The Walt Disney CompanyUnder more normal circumstances, the Orpheum Theater in Phoenix would briefly replace Disneyland tomorrow as Disney‘s “happiest place on earth.” The company’s stock is trading around an all time high as shareholders prepare to convene there for their annual meeting. But attendees instead are girding for a fight over resolutions that could shape the way Disney’s run, especially after Bob Iger steps down in June 2016. Many shareholders support a movement sweeping corporate America to democratize governance policies, giving the people who ostensibly own a company more flexibility to check the power of CEOs and directors. Disney infuriated them in 2011 by agreeing to make Iger chairman as well as CEO, which critics say puts him in charge of the team that’s supposed to judge his performance. And the company further enraged shareholder rights advocates recently when it gave Iger a 20.3% raise with a package for fiscal 2012 worth $40M — even though 43% of Disney shareholders opposed management in the federally mandated say-on-pay advisory vote at last year’s annual meeting.

That set the stage for tomorrow: California teachers’ fund CalPERS, and proxy advisory firms Institutional Shareholder Services (ISS) and Glass Lewis, are among the groups asking shareholders to oppose Disney in the say-on-pay vote. They also support two shareholder resolutions that Disney opposes. One would enable some stock owners to nominate candidates for the board — an idea that’ll be raised at several companies this year. The second urges the board to amend the company’s governance guidelines to prevent a CEO after Iger from also serving as chairman, except under brief and unusual circumstances.

Critics say Disney’s recent efforts to empower and enrich Iger revive bitter memories from a decade ago when BusinessWeek and others regularly slapped Disney with failing grades for corporate governance: Michael Eisner was both chairman and CEO and reported to a rubber-stamp board that included his personal attorney, the principal of his kids’ elementary school, and Disney’s architect. Giving Iger so much power “brings the potential for Disney to return to a time of imperial CEO leadership, unaccountable CEO compensation and lackluster company performance,” Connecticut state Treasurer Denise Nappier says.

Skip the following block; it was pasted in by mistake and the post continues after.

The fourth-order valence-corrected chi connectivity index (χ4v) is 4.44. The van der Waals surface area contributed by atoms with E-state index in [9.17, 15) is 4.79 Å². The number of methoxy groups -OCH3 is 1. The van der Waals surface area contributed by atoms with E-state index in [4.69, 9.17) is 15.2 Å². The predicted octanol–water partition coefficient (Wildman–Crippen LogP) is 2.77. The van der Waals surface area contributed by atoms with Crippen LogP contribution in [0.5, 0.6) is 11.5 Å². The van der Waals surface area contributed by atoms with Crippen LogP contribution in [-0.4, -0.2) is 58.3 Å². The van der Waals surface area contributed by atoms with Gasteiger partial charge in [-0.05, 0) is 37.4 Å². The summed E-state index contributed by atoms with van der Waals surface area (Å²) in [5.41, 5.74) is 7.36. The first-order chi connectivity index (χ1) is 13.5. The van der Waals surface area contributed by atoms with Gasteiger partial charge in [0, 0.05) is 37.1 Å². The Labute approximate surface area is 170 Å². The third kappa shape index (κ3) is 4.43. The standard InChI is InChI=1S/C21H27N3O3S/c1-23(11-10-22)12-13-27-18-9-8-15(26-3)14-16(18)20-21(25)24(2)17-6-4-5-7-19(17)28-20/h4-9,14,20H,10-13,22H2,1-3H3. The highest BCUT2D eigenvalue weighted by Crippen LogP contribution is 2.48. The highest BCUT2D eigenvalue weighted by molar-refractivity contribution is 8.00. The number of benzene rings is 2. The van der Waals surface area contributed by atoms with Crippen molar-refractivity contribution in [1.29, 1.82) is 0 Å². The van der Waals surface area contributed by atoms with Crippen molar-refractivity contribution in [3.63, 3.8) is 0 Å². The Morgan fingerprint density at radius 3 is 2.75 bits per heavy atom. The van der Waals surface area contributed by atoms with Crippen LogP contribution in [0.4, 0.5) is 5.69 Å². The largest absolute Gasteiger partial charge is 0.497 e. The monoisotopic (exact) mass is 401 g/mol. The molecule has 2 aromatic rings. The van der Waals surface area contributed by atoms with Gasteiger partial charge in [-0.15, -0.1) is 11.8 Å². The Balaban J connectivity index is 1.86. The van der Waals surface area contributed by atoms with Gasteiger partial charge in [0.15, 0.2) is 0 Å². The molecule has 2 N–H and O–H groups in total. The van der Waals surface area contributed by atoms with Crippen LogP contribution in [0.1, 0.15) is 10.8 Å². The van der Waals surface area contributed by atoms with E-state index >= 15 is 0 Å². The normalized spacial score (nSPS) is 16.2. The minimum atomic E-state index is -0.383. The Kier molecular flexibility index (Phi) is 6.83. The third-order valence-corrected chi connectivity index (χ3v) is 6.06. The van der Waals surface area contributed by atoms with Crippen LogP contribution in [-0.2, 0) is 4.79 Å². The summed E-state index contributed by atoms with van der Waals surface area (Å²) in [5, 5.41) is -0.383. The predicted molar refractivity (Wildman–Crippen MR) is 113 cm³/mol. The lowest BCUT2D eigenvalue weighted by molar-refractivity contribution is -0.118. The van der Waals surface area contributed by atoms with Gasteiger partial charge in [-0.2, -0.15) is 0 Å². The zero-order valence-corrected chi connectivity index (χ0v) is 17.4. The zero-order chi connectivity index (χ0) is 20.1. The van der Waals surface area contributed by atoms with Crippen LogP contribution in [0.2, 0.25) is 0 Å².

Iger’s latest reported compensation package fueled critics’ fears that directors preferred to please the CEO/chairman instead of the shareholders who elected them. Even though a majority of Disney votes last year supported management on the say-on-pay resolution, there were substantially more “no” votes than in 2011 when 23% voted thumbs down. The opposition also was remarkable when you consider that it put Disney among just 6% of large public companies whose say-on-pay resolutions passed with less than 70% approval — and close to joining the 2.6% that failed — according to executive compensation consulting firm Semler Brossy.

Disney’s proxy acknowledges that last year’s vote “fell below our expectations” and says that it responded by changing some of its compensation policies. But its basic argument is that Iger deserves to be treated well because he’s the wizard behind the company’s magical financial performance. “The facts are irrefutable,” the company says. “Disney delivered record net income, revenue and earnings per share and exceptional shareholder returns in fiscal 2012. Total shareholder return for the year was 76.3%, compared to 30.2% for the S&P 500.” It adds that since he took over in 2005 the company’s performance “has been nothing short of spectacular” with a total shareholder return of 139% — well ahead of the S&P 500’s return of 36%, and 15% growth in diluted EPS on a compounded basis.